My dad was a farmer, a cowboy, and a husband, father, and businessman all rolled into one. Born during World War I, he survived the Great Depression, grew food during World War II, was part of the Portage County Mounted Patrol, was a township constable, loved sports, especially football and basketball (he played semi-pro), and I can’t say enough good things about him. His mother was killed when he was 10 years old. She had gotten out of a car to help with an accident and someone hit her with another car. He lost his oldest son, my brother, to a drunk driver. There was a fair amount of tragedy in his life. He kept it all inside him and didn’t burden others with it. He was a man’s man with a code of honor.
There are so many stories I could share about my dad, and as I remember them, you may see them pop up in The Farm Chronicles. One was when my dad and mom were dating. My mom’s sister was getting married the next day, and dad was in the wedding party. So he and the guys were out celebrating at the Wayland town hall dance on Friday night before the wedding. It was time to leave, so he and mom were walking out of the hall, when dad stepped in front of her, showing off that he had a hot dog in each hand and was eating one of them. That’s when the trouble began. There was a world-class boxer outside the door of the town hall. For Friday night fun, he was cold-cocking all who walked through the door.
There were several of dad’s friends laid out outside the door from the boxer’s punches, which dad didn’t see. He was hit so hard that he swallowed the hot dog whole. What ensued was a sight that would have made the nightly news if there was a nightly news back then. Dad picked himself up off the ground and proceeded to beat that boxer within an inch of his life. It was so bad, that the boxer’s doctor called my dad into his office and wanted to know what he used to hit the boxer. Dad just showed him his two fists. The boxer never fought again. No charges were pressed. And the story was told often about how my dad had a black eye at the wedding—and how he got what he deserved for not being a gentleman by walking out of the dance in front of my mother! He would just smile. Mom knew it could have been her getting punched.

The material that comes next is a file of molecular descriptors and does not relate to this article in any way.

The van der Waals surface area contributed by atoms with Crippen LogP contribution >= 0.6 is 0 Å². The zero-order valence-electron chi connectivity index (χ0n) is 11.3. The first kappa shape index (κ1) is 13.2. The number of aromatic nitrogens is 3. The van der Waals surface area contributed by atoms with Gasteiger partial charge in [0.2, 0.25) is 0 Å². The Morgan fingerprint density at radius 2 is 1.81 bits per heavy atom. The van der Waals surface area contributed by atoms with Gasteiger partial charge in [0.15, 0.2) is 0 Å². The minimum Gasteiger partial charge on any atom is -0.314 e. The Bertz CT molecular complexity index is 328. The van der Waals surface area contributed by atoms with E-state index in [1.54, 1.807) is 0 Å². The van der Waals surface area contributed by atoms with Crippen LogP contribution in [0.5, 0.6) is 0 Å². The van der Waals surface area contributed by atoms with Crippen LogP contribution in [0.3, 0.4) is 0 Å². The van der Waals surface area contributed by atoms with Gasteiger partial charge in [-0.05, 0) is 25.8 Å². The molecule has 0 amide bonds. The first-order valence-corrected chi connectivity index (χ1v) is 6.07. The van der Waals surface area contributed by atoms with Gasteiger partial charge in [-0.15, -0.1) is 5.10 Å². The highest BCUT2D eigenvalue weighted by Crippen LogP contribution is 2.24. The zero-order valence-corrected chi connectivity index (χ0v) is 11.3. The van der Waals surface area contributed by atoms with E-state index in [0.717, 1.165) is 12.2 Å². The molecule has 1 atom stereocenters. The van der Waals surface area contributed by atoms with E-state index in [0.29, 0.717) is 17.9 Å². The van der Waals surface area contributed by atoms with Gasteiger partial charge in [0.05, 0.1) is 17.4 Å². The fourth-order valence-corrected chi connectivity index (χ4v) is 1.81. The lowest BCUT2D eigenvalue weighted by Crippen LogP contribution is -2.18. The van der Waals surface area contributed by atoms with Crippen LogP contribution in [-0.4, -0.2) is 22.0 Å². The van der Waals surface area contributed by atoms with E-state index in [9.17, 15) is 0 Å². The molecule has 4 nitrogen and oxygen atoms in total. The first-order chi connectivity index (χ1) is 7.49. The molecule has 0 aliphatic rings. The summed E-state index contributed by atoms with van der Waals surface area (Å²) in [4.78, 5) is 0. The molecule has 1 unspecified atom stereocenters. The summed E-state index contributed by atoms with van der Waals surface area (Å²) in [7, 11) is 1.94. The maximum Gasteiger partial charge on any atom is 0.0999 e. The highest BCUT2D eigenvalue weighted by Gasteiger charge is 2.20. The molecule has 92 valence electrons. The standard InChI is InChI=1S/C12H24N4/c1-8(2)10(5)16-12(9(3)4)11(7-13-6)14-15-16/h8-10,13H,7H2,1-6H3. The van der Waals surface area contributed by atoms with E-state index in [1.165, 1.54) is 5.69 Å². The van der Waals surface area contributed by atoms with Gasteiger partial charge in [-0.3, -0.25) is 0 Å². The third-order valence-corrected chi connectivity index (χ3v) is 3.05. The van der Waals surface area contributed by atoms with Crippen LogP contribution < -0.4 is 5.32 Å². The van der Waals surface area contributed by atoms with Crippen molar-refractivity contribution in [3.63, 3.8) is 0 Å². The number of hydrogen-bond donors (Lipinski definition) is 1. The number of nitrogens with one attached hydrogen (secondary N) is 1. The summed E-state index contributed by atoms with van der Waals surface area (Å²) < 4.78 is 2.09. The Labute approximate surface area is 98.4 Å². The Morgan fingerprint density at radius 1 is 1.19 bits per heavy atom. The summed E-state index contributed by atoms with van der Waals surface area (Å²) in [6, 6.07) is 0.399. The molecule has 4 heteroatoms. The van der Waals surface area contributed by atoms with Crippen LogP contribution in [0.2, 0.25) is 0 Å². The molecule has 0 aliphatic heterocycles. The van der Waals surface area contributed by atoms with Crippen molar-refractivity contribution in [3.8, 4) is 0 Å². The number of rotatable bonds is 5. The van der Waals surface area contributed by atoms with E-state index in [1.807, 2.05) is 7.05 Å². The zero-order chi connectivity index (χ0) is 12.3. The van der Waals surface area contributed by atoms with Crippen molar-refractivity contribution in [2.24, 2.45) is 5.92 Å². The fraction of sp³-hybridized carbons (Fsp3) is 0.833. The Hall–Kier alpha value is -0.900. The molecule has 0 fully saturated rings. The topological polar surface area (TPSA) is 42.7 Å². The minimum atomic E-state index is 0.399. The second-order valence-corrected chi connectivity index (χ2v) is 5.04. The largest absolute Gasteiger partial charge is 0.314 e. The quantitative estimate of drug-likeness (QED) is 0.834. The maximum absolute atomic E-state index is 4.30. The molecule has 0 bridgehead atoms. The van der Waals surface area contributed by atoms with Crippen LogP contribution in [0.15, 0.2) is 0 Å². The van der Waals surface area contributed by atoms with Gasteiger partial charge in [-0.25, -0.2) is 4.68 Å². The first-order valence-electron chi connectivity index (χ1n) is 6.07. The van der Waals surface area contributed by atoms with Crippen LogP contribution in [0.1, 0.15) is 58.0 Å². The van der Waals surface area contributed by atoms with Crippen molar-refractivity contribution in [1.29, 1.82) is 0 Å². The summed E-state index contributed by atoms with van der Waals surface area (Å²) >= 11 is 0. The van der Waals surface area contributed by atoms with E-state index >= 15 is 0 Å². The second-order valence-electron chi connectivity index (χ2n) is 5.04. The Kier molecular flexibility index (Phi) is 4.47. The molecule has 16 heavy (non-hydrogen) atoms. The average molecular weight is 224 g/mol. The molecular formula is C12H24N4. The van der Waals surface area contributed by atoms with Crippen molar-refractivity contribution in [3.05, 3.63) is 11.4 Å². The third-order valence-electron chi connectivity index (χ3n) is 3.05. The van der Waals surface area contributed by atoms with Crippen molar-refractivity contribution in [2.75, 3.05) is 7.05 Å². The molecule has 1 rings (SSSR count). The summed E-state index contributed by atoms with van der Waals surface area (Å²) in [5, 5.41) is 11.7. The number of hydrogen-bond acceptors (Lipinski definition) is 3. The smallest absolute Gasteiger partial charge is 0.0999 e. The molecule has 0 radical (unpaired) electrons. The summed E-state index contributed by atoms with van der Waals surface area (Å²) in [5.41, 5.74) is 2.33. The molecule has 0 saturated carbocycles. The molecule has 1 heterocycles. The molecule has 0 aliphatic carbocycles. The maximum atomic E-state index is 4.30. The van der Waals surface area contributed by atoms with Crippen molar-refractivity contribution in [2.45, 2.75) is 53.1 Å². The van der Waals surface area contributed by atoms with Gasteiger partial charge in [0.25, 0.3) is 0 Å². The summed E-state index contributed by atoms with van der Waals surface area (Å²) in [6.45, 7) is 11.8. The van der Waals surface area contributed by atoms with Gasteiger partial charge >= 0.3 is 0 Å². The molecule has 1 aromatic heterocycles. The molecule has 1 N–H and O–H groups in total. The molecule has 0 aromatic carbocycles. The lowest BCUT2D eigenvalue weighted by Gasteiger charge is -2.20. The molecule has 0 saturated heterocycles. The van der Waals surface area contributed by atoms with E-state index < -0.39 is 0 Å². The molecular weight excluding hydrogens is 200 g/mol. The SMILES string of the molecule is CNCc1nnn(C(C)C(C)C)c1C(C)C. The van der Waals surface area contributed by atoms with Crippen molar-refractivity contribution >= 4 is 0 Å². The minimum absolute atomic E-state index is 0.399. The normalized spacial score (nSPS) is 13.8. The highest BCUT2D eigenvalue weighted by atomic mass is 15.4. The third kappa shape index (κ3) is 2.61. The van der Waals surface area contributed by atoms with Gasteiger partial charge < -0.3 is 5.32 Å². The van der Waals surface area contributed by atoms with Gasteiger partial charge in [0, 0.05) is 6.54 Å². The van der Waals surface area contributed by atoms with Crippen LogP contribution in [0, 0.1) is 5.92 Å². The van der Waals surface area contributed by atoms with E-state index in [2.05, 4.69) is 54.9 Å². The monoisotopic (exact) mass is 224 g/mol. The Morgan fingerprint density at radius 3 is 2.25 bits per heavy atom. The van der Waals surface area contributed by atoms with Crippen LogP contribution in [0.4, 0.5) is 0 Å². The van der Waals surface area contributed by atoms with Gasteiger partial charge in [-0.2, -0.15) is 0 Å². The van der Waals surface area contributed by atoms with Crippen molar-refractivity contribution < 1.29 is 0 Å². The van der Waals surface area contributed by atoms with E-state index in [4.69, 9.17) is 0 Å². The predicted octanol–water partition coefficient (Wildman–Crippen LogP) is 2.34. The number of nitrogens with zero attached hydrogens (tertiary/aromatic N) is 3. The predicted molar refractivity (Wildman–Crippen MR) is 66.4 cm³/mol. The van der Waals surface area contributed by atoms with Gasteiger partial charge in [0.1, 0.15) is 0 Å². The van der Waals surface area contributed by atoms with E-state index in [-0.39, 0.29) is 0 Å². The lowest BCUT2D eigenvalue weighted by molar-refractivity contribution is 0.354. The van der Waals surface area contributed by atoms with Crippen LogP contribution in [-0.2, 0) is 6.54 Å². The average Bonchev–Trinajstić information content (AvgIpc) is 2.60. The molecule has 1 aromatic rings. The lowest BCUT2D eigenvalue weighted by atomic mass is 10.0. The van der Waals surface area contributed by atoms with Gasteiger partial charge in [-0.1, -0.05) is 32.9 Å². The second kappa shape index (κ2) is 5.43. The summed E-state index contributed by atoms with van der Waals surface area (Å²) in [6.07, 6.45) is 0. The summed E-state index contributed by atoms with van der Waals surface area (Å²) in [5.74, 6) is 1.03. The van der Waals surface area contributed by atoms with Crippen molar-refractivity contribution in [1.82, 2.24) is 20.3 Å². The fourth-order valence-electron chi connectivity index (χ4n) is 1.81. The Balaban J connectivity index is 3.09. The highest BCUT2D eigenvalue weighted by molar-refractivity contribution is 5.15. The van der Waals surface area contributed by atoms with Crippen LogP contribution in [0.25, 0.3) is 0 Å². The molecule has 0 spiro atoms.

People either loved dad or hated him because he was pretty much a “let your yes, be yes and no, no” kind of guy. By the lines at his calling hours and funeral, there were more who loved him. Point is, he led his life by his own standards, the basis of such are found in Matthew 7:12, “Therefore all things whatsoever you would that men should do to you, do you even so to them.” The Golden Rule. Dad had a fuel oil delivery business. There were many a frigid night he got a call, got dressed and went into the dark cold to deliver fuel to someone in need. He sold that business in 1973, in clearing the books, there was over $20,000 in uncollected fuel bills—he had given that fuel to those families in need. At say, 25 cents a gallon, that’s a lot of fuel. But that’s the type of man he was. A fighter when need be, a pushover when in need.